I can't begin to express how rewarding I'm finding it, talking to these amazingly smart yoga dudes. I really think the world would evolve into a better place if we could get more men to practice yoga and meditation. And to talk about their emotions. To have the courage to cry in front of another human being.
I'm super-happy to introduce you to Javier, whom I've had the great pleasure of following throughout his yoga journey. When you see him practice, it's hard to believe it's only been 4 years. And when you hear him speak, you kind of wish he was planning to teach ...
Javier Logares, 40
Lives in Berlin but hails from Oviedo, Asturias, Spain
When and how did you start practicing yoga?
I started practicing yoga when I started coming to yellow yoga, a little more than four years ago, in January 2014. I had started flirted with it via some videos online, like one of a man doing stretches before going to bed. And I had spent a long time sitting in the studio, and just that little thing made me feel good. For example, straight away I was sleeping better, not much but still. And then Polly (Javier’s girlfriend) went away for a long travel, but before that she bought me a pack of classes at yellow yoga. So I went once, and then I went crazy.
And at that time, and during the first three years, I was able to go a lot, because I was only doing office/studio work in the daytime.
I still do it, but I find it much harder now that I have a physical work.
So you have already mentioned sleeping better, but what other benefits you have enjoyed?
Yeah, and that was just from stretching a little bit! But in general yoga became this thing that kept the balance between everything, in my life anyway. This sounds very serious, but working in the studio, playing in clubs, I didn’t have a very healthy life, but with the practice I saw how I could have a central bit with some actual health. And I felt more balanced in general, I was being able to think and see things a bit clearer. I don’t know how much of that is due to some sort of placebo effect. It’s implicit. You walk into a gym and you start competing with the person next to you. And then you walk into a yoga studio, where people are nice, and it’s already in the air in a way.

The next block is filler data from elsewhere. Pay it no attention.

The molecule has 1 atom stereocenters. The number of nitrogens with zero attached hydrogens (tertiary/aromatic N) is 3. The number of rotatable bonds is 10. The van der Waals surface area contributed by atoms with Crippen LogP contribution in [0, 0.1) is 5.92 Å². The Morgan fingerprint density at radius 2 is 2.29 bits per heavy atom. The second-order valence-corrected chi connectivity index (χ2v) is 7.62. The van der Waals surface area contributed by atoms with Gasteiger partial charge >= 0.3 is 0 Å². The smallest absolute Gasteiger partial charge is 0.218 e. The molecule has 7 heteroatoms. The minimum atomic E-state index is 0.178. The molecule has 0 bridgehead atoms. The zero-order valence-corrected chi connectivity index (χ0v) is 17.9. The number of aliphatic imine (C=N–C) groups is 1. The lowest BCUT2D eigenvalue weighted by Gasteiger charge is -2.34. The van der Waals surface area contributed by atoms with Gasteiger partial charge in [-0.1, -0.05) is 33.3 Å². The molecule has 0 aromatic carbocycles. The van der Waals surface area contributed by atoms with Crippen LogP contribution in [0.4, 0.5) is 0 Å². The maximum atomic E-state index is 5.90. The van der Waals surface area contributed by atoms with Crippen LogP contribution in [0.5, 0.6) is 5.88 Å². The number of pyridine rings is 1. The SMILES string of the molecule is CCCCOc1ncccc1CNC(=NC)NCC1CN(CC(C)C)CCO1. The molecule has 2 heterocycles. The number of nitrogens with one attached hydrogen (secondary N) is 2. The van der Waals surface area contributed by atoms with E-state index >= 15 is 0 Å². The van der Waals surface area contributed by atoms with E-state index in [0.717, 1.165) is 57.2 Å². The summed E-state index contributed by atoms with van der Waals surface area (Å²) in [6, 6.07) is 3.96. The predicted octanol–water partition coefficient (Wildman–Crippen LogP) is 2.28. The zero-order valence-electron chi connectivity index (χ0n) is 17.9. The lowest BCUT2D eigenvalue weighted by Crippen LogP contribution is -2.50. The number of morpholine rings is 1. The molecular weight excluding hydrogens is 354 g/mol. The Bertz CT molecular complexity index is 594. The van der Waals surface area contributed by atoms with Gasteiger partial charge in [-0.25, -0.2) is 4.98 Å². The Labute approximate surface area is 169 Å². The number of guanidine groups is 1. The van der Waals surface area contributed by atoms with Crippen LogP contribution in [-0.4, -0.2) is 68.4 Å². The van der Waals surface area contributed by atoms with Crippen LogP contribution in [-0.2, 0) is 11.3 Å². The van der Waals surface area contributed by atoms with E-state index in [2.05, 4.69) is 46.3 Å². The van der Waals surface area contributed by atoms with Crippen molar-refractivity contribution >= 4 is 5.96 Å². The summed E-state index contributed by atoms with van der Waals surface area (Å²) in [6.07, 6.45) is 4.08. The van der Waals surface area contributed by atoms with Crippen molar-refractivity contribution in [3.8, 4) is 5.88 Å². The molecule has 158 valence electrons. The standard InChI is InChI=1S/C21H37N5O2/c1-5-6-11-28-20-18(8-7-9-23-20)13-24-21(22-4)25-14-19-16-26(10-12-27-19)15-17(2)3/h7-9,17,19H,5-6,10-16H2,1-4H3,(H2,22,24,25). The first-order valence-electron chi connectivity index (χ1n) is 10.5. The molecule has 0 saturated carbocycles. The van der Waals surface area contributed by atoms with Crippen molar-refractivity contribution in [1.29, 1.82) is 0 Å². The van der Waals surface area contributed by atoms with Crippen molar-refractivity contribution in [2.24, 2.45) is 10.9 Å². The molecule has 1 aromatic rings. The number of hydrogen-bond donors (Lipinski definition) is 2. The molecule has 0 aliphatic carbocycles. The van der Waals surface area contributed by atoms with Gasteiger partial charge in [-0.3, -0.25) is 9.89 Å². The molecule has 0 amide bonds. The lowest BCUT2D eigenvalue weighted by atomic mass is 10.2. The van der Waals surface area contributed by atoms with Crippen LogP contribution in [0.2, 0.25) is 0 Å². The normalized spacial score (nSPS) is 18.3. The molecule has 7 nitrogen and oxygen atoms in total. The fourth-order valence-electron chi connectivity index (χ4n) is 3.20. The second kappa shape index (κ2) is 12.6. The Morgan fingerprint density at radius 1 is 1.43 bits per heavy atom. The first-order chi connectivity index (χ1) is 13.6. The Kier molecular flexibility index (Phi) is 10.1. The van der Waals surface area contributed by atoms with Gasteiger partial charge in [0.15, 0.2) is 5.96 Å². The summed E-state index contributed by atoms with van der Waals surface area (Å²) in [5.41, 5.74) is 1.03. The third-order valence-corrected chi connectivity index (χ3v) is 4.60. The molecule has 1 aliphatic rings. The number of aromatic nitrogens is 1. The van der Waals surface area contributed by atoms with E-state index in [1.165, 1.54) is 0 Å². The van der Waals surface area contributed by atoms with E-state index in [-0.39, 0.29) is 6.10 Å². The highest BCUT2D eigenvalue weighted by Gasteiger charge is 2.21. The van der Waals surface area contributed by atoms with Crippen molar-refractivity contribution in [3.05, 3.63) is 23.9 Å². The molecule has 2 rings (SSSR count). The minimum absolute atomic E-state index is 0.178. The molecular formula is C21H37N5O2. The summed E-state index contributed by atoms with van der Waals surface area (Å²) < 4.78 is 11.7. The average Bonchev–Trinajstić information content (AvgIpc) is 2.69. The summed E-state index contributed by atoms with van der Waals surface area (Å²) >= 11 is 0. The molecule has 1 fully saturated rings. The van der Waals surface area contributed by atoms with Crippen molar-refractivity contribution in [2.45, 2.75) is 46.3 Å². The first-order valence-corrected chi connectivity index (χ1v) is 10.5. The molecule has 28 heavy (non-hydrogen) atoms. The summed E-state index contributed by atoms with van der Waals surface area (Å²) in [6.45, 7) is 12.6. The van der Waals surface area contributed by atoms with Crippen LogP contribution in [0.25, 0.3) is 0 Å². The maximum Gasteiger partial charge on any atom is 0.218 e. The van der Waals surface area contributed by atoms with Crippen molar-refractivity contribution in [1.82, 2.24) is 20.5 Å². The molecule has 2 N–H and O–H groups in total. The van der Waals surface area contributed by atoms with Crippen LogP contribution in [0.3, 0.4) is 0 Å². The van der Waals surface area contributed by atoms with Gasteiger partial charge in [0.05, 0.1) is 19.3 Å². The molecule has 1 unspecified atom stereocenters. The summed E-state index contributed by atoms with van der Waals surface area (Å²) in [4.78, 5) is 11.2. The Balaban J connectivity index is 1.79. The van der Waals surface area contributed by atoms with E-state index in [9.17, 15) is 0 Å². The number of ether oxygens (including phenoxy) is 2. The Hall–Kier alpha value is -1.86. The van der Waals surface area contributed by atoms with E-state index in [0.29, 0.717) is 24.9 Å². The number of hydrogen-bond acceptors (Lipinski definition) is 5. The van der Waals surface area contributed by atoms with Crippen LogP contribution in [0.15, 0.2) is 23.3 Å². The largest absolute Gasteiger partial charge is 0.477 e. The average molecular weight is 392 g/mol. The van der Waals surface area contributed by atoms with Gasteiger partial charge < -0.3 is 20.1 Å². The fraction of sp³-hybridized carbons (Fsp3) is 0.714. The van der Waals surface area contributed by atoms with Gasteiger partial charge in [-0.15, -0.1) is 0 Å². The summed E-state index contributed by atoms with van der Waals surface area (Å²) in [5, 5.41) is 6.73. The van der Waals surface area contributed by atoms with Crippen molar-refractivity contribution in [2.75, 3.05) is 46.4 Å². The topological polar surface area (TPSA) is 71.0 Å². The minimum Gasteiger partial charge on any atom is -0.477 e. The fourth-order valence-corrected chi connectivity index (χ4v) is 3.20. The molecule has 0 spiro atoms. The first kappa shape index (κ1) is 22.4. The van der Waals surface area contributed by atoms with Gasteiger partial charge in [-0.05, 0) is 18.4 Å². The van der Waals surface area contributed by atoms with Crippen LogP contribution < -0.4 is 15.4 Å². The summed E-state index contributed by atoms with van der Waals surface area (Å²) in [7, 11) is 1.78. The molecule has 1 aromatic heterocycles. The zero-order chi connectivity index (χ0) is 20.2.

I guess it doesn’t matter if it’s the placebo effect or not, as long as it works.
Absolutely. But anyway, the placebo effect is just a tiny little bit of everything. Physically I found out that I was able to feel so much better than I had, almost my whole life. One kind of gets used to living with those little pains and aches all the time. But definitely I felt life in general more balanced.
I don’t know. I used to really like Reverse Warrior. Right now … hm … because in the last three months I have been practicing less. I have been struggling to keep up with the practice, but now I’m getting back into it again, I think that’s why I don’t have a current favourite ...
What about least favorite?
Shoulder stand. I hate it less now, because I have more strength and I can handle it better. But I still hate it.
Me too. But for other reasons. I never teach it, as you might now.
Yeah, I’ve noticed that.
What are some of your struggles related to the practice of yoga?
When I practice yoga a lot I smoke less. Cigarettes don’t even taste good. But if I've smoked a lot, I really feel it in class ...
And then there’s another thing that I struggle with a lot. I don’t know if this is something everyone deals with, or just men, but I struggle with competing. I don’t really compete with anyone in particular but there’s this thing, I want to be brilliant. I want to get over that, but it’s like a ghost that’s always there, in different formats. When I do get that out of the way I have a lot of fun in class.
I have been on stage a lot, performing as a DJ, playing in bands, but when practicing, I love to be in that more passive position. And being told what to do. I think that’s why I would never become a teacher, in this area of my life, because in yoga I love not being on stage, instead being at the back.
Why do you think so few men practice yoga?
It’s very clear to me. It's due to the (assigned) roles and the system we live in. The attitudes we grow up with, in school and so on. There are things that are for men and things that are for women. I want to believe that things are different now.
For example, when I went to school, boys had a thousand square meters to play football and compete, while girls were walking around the school yard talking about their things. You know, they are already interacting in a different way by talking more. And men are already competing. These roles. What’s meant for men, what’s for women. Certain comments I got from male friends (about yoga) were absolutely disappointing. Like; Do you want to wear leggings now?
I do actually.
I think this is what it boils down to. Men go to the gym and they compete. Openly. There’s no attitude of no, I don’t want to compete, they go two together and very openly compete about how many kilos they can lift, and that competing validates what they are doing, I think.